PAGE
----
The band’s eighth album – and first in seven years – A Little More Time, has a warmth that takes away any rough edges that may have been found in the garage and replaces it with a sound that feels comfortable and accessible. Even when the band turns the amps to 11 on a cover of Adam Faith’s “I Don’t Need That Kind of Lovin’,” Cartwright and company sound more like Little Richard than the Troggs.

On the propulsive opener “Let’s Do It Again,” Cartwright sings he has been counting the days until he and a partner can “turn down the lights and play records all night.” A few songs later, the sunny AM pop song “Oh, Christine” lets you know Cartwright has studied plenty of sides in his time. “Moving and Shaking” even adds a pedal steel guitar to the mix.

A Little More Time may not have been the album Cartwright envisioned before the pandemic forced him to relocate to his hometown of Memphis, but the result captures both the mood of the lockdown while providing an outlet to celebrate sunnier times.- Joel Francis

Robert Finley- Sharecropper’s Son

Weekly Review:

Sharecropper’s Son is autobiographical in nature, inspired by the musician’s upbringing in the rural Jim Crow South. The farmlands and swamps of southern Louisiana are a constant presence in the album, with Finley acting as guide, bringing listeners from the country to the city and back again as he chased a nebulous dream of a better life.
Like all the best blues singers, Finley exudes an easy, upbeat energy, but remains unsparingly unsentimental about his past. The title track plays like a laundry list of the hardships of crop share work, spending the whole day in corn and cotton fields in what felt like endless toil. “Starting to See” and “My Story” serve as detours back into the present, and present him as someone who knows very well where he came from, and is grateful to be where he is now. As he sings on his closing track, his own rendition of “All My Hope,” “Thank God my yesterdays are gone.”
In a story Finley has told in many interviews, his  religious father disallowed any music that wasn’t gospel. Aside from the early exposure that gave him to church music, more importantly, it seems to have sparked a lifelong refusal to accept a closed door as an answer. That tenacity, which eventually turned him from an unknown quantity into a force to be reckoned with, is chronicled in Sharecropper’s Son, an album that is an origin story, a testament to the power of persistence, and an absolutely stellar blues record. Do your.self a favor and pick up a copy, it will treat you well.- Albert Schmurr

In the 1960s, eager folk artists and musicologists sought out forgotten pre-War blues artists and gave them a second career in their twilight years. In the 1990s, the Fat Possum blues label undertook a similar endeavor, bringing bluesmen seldom heard far from their farms to national audiences.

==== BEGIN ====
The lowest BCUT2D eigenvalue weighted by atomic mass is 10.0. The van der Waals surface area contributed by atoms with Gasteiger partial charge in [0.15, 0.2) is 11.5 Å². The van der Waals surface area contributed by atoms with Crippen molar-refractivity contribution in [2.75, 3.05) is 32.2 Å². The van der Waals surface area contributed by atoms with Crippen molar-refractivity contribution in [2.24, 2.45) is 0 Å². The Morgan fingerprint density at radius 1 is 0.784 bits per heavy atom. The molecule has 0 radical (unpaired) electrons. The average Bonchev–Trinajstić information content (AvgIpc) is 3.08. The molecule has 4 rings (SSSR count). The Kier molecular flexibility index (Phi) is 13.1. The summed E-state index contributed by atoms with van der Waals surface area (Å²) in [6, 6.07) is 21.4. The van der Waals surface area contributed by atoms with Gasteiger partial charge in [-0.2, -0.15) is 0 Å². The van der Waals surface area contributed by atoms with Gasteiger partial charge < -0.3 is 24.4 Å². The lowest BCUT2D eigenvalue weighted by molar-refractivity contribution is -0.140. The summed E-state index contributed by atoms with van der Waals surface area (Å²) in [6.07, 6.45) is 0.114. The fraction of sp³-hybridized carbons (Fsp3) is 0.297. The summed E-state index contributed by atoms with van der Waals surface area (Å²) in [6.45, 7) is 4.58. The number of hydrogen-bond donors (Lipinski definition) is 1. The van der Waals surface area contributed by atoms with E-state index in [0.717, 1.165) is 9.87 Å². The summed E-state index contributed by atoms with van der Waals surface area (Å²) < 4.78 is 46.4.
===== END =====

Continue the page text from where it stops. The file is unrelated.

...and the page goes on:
At age 67, Robert Finley continues this trend with his third album, Sharecropper’s Son. Producer Dan Auerbach does a better job framing Finley’s autobiographical songs than he does on his own recent release with the Black Keys.
Finley’s high tenor is equally comfortable in a Memphis soul setting that could have emerged from a classic session at Stax or Hi Records, as he is with a more primitive Delta blues setting. Sharecropper’s Son mines the same fertile soil that has informed some of the best work by Robert Cray and Buddy Guy.
The stories on the album depict a difficult life filled with hard work and tough luck. On the title track, Finley details what it felt like to spend the days working in the fields. Later, on “Country Boy,” Finley muses that he still can’t drive by a cotton field without getting a sympathetically sore back.
But Sharecropper’s Son is also infused with hope and gratitude. On “Starting to See” and “My Story,” Finley reflects on how far he’s come today from where he was then. In the concluding song “All My Hope,” he sings “Thank God my yesterdays are gone.”
Finley has discussed in interviews his religious father would only allow gospel music. We are fortunate Finley was able to navigate around this rule and deliver these great songs to us today.- Joel Francis

Royal Blood- Typhoons

Weekly Review:

Royal Blood made their appearance in the alternative scene in 2014 with their debut self-titled album, bringing a fresh perspective to listeners. Mike Kerr and Ben Thatcher make being a two-piece seem like child’s play, as most wouldn’t even guess they only have two members. Though their sound has remained consistent, they somehow make the elements they use time and time again seem timeless. 

Their new album, “Typhoons,” released April 30th, 2021, giving fans more of what they love, executed in a similar yet beautiful way. Though classified under the genres of alternative/indie, and even electronic, this new album personally gave me pop grunge, stoner rock vibes. I think that’s what I love so much about this album; as I’m listening I know I’m listening to something new, but it’s almost nostalgic to me as it makes me think this is what a 2021 version of Nirvana would sound like. This is because they have the staple elements of rock and grunge, while incorporating more modern/pop sounds like cowbells, more lighthearted drums, and electronic backings.